Last night while waiting up for some friends to arrive from the airport I found myself watching The Sound of Music on Sky Movies. I must admit I’ve a bit of a soft-spot for Rodgers’ and Hammerstein’s classic describing pre and post Anschluss Austria through songs about wiener schnitzel and pretty flowers. You may scoff, but you can’t deny the film appeals to a broad audience: children, the GCSE level historian, the discontented nun, the schmaltzy musical lover, the fan of lederhosen… the list goes on.
Anyway, my mind started wandering dangerously and, having just returned from this week’s Alliance, I started to think it would be amusing if somebody (probably Andrew Lloyd Webber) wrote - "Alliance the Musical." I think it might go something like this:
Scene One: The central character arrives in the car park and begins unloading his kit. He talks confidently with his travelling companion who breaks into a little bit of: “He’s got high hopes, he’s got high hopes.” As our man makes his way to the first tee, with a sort of Dick van Dyke cockney skip, most of the field lean out of the clubhouse windows to join in as the song builds to a crescendo. It finishes abruptly as our hero (let’s call him Colin) places his club behind the ball and readies himself to drive.
Scene Four: Colin holes a fantastic putt across the sixth green for his third birdie in a row. He throws his putter in the air in an over-exuberant Jack Nicklaus style celebration. When it comes down, he catches it and unleashes Queen’s: “Don’t stop me now, I’m having such a good time….” There’d be quite an impressive dance routine along with this number – lots of forward rolls and possibly some sort of human pyramid.
Scene Six: All of a sudden, on the 10th tee, the temperature drops as a chill, sleet filled, wind blows in from the north. Colin begins to question how sensible it is to be on the links and he contemplates heading back to the clubhouse. His playing partners remind him he’s on a good score and begin a rendition of Daniel Bedingfield’s, “We gotta get through this, we gotta get through this…” While singing they take out waterproofs and woolly hats and begin wrapping Colin up to brave the elements.
Scene Eight: A bit of light comic relief as the action shifts to a group of old boys at the back of the field who are having a difficult day on the links. They start talking about their ever-increasing handicaps before breaking into song: “I am 16, going on 17…”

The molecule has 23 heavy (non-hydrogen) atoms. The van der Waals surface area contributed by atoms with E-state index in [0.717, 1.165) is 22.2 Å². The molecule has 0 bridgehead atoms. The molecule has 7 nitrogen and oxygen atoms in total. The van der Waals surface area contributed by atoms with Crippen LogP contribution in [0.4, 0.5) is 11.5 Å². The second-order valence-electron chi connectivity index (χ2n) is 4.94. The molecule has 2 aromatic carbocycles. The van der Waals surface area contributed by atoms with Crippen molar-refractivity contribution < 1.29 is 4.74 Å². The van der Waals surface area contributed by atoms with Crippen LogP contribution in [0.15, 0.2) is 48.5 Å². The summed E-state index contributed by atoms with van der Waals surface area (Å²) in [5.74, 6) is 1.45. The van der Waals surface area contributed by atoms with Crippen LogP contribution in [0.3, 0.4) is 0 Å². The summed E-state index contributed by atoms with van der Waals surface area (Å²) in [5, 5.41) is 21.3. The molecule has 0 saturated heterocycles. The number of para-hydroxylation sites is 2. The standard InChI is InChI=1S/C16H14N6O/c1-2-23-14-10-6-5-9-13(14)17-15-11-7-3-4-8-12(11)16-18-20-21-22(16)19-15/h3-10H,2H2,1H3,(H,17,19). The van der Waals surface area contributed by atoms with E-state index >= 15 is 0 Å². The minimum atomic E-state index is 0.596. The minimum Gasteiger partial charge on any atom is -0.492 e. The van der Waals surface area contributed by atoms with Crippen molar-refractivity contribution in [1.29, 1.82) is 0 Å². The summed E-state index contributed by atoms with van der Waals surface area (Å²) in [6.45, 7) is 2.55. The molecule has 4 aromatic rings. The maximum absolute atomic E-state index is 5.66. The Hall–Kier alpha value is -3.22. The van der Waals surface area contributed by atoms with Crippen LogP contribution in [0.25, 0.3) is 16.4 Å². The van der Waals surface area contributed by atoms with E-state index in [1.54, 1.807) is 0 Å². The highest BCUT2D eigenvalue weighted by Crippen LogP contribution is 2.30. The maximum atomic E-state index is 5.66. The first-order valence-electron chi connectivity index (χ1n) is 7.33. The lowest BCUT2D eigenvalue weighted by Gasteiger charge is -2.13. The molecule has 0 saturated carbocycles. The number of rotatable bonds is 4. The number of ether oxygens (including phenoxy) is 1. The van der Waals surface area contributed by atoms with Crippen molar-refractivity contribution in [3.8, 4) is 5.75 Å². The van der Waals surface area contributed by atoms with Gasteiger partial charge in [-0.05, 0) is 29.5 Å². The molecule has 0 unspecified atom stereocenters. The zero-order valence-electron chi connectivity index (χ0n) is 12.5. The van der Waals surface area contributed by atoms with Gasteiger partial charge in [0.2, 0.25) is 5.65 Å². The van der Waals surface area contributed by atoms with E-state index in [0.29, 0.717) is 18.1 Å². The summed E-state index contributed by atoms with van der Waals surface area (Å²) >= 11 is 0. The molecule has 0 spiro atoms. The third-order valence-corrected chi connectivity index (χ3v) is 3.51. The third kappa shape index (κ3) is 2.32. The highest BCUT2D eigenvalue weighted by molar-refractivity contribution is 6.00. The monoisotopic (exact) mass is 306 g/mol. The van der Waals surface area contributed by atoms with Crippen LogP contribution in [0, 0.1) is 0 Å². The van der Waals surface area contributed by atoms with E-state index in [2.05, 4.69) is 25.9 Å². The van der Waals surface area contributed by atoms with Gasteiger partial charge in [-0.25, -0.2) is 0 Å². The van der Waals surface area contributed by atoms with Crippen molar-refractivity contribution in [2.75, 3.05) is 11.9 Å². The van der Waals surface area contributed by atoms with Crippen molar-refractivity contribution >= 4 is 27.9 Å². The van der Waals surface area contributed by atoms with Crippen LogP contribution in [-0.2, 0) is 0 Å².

Final scene: Breaking with convention, “Alliance the Musical” will not have a happy ending. Having completed his round in a good (but not great) score, Colin is clubhouse leader and he sits with a pint watching the other competitors finish. News filters in that his sworn Alliance enemy, let’s call him Nick, is on a decent number and needs a birdie up the 18th to better Colin’s total. The cast watch through the window with baited breath as the evil Nick lines up his birdie effort. As it drops Nick punches the air and lets out a maniacal laugh. Colin turns away from the window and begins a wistful version of, “The winner takes it all, the loser standing small…”
Right, enough of this nonsense, back to the Alliance proper. It was at Ballater yesterday – a course I like and know well. Unfortunately an early frost meant we were on 13 winter greens. It was disappointing but the weather was lovely, so it wasn’t all bad.
I played pretty reasonably and got round in 69. It should have been one better but I inexplicably missed a putt about the length of a Dorito on the 17th green. I’m not sure what happened but it must have come to rest in a hole as, when my putter made contact, the ball jumped into the air, flew straight to the left and hit the edge of the hole. It horseshoed out and left me bemused and shouting, “How did that happen?” I guess we’ll never know.
Unfortunately that piece of gratuitous bad luck was crucial as the winning score was 68 – three players (including Big Stu) finished on that total. Luckily Stewart has been giving me two shots recently as I’ve been playing so poorly so I picked up the fivers for the second week in a row.
We’re off to Edzell next week and, “I’ve got high hopes, I’ve got high hopes.”
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Fergus is Golf Monthly's resident expert on the history of the game and has written extensively on that subject. He is a golf obsessive and 1-handicapper. Growing up in the North East of Scotland, golf runs through his veins and his passion for the sport was bolstered during his time at St Andrews university studying history. He went on to earn a post graduate diploma from the London School of Journalism. Fergus has worked for Golf Monthly since 2004 and has written two books on the game; "Great Golf Debates" together with Jezz Ellwood of Golf Monthly and the history section of "The Ultimate Golf Book" together with Neil Tappin , also of Golf Monthly.
Fergus once shanked a ball from just over Granny Clark's Wynd on the 18th of the Old Course that struck the St Andrews Golf Club and rebounded into the Valley of Sin, from where he saved par. Who says there's no golfing god?
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